Summary of spelling of Van der Waals whatever
Thanks to all who responded so quickly to my question about the
correct spelling of van der Waals parameters. From the amount of
traffic it generated on the CCL (and in my own personal e-mail!) it
seems that others were confused or concerned as well. However, I
think I can summarize the situation this way. The ACS Style Guide and
two journal editors (at least the two people who said they were
journal editors) recommend the way I wrote it in the first sentence:
lower case "v" and "d" and no apostrophe. However, many
the Netherlands have stated that van should be capitalized when used
without a first name or initial.
Personally, I will use a upper case "v" and no apostrophe... unless an
editor wants something different. ;-)
I have edited the responses and included some of them below. If you
want the complete listing, see my WWW site at
http://ucmodl.che.uc.edu/~nauss/homepage.html. There will
be a link
to the appropriate file.
And remember: grammer flames are so pedantic. :-)
Now on to more important matters: is it Stokes or Stokes' law? ;-)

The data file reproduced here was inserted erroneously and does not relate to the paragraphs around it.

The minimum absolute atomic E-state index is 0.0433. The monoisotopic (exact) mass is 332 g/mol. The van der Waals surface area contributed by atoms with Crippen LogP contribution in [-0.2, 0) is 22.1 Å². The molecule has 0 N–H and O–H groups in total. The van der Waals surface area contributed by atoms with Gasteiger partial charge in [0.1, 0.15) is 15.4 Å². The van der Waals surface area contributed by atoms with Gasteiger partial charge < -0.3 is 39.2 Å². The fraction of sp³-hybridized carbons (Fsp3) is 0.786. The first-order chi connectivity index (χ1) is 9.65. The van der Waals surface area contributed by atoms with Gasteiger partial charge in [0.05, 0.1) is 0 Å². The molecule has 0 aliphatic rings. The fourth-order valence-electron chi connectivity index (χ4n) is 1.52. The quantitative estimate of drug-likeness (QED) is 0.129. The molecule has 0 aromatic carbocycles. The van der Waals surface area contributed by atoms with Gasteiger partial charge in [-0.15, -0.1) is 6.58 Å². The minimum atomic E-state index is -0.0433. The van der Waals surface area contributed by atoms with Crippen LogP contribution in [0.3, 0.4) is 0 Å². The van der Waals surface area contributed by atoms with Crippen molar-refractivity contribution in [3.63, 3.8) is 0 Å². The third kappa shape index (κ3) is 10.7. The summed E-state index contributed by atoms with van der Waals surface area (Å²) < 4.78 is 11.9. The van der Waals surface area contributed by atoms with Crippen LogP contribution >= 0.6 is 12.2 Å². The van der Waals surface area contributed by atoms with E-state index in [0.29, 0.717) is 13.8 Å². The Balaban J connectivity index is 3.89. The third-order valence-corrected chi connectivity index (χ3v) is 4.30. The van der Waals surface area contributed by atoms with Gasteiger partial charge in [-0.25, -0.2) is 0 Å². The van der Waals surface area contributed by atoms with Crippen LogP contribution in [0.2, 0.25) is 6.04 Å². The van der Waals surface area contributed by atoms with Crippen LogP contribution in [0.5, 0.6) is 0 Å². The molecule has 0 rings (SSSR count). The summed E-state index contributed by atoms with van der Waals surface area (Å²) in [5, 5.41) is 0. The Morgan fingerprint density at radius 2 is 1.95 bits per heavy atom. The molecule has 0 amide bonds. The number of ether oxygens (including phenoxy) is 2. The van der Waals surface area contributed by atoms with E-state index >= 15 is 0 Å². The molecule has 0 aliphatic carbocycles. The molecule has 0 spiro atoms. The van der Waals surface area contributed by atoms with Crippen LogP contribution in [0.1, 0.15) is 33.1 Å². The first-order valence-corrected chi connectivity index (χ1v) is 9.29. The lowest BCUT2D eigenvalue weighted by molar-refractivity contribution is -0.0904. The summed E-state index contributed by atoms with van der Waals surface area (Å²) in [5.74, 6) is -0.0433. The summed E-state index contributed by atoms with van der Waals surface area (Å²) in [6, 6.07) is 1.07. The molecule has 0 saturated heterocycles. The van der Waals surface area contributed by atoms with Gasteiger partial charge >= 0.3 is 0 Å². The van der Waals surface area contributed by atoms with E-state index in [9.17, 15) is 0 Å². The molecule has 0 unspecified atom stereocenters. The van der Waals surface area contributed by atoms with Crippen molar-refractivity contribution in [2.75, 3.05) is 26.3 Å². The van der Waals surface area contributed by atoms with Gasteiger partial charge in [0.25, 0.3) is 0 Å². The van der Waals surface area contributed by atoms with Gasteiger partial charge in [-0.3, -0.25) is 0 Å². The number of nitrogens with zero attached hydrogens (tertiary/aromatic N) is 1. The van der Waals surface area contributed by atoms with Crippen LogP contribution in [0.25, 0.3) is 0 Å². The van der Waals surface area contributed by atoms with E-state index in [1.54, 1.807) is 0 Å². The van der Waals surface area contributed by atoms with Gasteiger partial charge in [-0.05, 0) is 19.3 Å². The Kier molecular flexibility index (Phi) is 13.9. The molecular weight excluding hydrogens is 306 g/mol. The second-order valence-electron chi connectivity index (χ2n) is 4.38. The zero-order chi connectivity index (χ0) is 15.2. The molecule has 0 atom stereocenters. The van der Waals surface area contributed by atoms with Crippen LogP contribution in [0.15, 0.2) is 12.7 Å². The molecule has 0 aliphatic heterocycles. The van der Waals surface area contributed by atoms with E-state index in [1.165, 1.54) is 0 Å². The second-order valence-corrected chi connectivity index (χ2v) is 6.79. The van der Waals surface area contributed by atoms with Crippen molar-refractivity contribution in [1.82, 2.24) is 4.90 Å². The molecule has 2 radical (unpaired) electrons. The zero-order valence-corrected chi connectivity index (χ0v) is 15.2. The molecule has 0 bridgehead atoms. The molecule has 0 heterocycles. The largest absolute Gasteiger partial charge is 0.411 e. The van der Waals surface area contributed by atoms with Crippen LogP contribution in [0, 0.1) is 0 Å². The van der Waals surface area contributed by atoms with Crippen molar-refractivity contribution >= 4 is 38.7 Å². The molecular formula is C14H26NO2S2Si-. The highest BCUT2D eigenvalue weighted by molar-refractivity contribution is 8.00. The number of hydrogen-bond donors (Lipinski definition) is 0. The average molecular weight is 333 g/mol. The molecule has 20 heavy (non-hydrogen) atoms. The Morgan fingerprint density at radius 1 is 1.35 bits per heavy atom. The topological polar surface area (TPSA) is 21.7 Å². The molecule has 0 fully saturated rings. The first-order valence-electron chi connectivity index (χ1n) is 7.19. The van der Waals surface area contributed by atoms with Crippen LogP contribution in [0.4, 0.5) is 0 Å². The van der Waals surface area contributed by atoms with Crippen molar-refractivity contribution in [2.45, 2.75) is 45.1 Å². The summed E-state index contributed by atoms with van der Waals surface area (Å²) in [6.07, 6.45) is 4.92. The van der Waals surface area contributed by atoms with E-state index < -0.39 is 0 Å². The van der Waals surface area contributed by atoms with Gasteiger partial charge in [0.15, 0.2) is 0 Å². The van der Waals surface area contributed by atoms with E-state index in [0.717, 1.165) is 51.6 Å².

The original question was:
We have a minor controversy here. What is the correct spelling
for van der Waals parameters or forces?
a. van der Waal's parameters (lower case v and apostrophy)
b. Van der Waal's parameters (upper case v and apostrophy)
c. van der Waals parameters (lower case v and no apostrophy)
d. Van der Waals parameters (upper case v and no apostrophy)
e. some other permutation?
First, I thought this response from Marvin Waldman was interesting:
I found it somewhat amusing that my copy of Physical Chemistry by Moore,
Third Edition, (Copyright 1962) - that's not the year I used it (not
even close), so don't try to guess my age from that date - has the following
usages of van der Waals in the same book(!) :
Caption for Table 1.2:
Critical Point Data and van der Waals Constants
Page 19, second line from bottom:
The van der Waals equation provides ...
Page 20, third line from top: